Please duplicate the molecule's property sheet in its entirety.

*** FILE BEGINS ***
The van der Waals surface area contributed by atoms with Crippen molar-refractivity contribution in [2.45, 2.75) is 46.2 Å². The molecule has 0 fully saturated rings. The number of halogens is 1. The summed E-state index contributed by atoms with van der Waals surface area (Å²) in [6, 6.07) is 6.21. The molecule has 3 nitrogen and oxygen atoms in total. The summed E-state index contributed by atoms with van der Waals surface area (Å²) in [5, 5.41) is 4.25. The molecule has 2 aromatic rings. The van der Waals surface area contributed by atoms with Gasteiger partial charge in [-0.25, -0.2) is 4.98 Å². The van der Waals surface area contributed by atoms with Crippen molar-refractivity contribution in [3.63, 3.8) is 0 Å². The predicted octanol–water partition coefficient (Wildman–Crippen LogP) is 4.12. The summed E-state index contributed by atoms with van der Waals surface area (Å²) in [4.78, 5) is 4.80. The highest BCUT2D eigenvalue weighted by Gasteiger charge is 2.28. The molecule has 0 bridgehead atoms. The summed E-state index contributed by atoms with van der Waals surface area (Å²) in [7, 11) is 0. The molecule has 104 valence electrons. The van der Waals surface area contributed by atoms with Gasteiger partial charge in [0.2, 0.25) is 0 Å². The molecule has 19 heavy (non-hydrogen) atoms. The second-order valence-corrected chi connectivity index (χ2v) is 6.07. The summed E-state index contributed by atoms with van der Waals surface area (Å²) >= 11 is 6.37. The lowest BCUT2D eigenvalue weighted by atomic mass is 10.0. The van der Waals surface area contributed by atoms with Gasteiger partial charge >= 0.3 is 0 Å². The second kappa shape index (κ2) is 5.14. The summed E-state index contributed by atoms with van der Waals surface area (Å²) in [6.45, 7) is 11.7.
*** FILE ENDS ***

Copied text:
The van der Waals surface area contributed by atoms with Crippen molar-refractivity contribution in [2.45, 2.75) is 46.2 Å². The molecule has 0 fully saturated rings. The number of halogens is 1. The summed E-state index contributed by atoms with van der Waals surface area (Å²) in [6, 6.07) is 6.21. The molecule has 3 nitrogen and oxygen atoms in total. The summed E-state index contributed by atoms with van der Waals surface area (Å²) in [5, 5.41) is 4.25. The molecule has 2 aromatic rings. The van der Waals surface area contributed by atoms with Gasteiger partial charge in [-0.25, -0.2) is 4.98 Å². The van der Waals surface area contributed by atoms with Crippen molar-refractivity contribution in [3.63, 3.8) is 0 Å². The predicted octanol–water partition coefficient (Wildman–Crippen LogP) is 4.12. The summed E-state index contributed by atoms with van der Waals surface area (Å²) in [4.78, 5) is 4.80. The highest BCUT2D eigenvalue weighted by Gasteiger charge is 2.28. The molecule has 0 bridgehead atoms. The summed E-state index contributed by atoms with van der Waals surface area (Å²) in [7, 11) is 0. The molecule has 104 valence electrons. The van der Waals surface area contributed by atoms with Gasteiger partial charge in [0.2, 0.25) is 0 Å². The molecule has 19 heavy (non-hydrogen) atoms. The second-order valence-corrected chi connectivity index (χ2v) is 6.07. The summed E-state index contributed by atoms with van der Waals surface area (Å²) >= 11 is 6.37. The lowest BCUT2D eigenvalue weighted by atomic mass is 10.0. The van der Waals surface area contributed by atoms with Gasteiger partial charge >= 0.3 is 0 Å². The second kappa shape index (κ2) is 5.14. The summed E-state index contributed by atoms with van der Waals surface area (Å²) in [6.45, 7) is 11.7.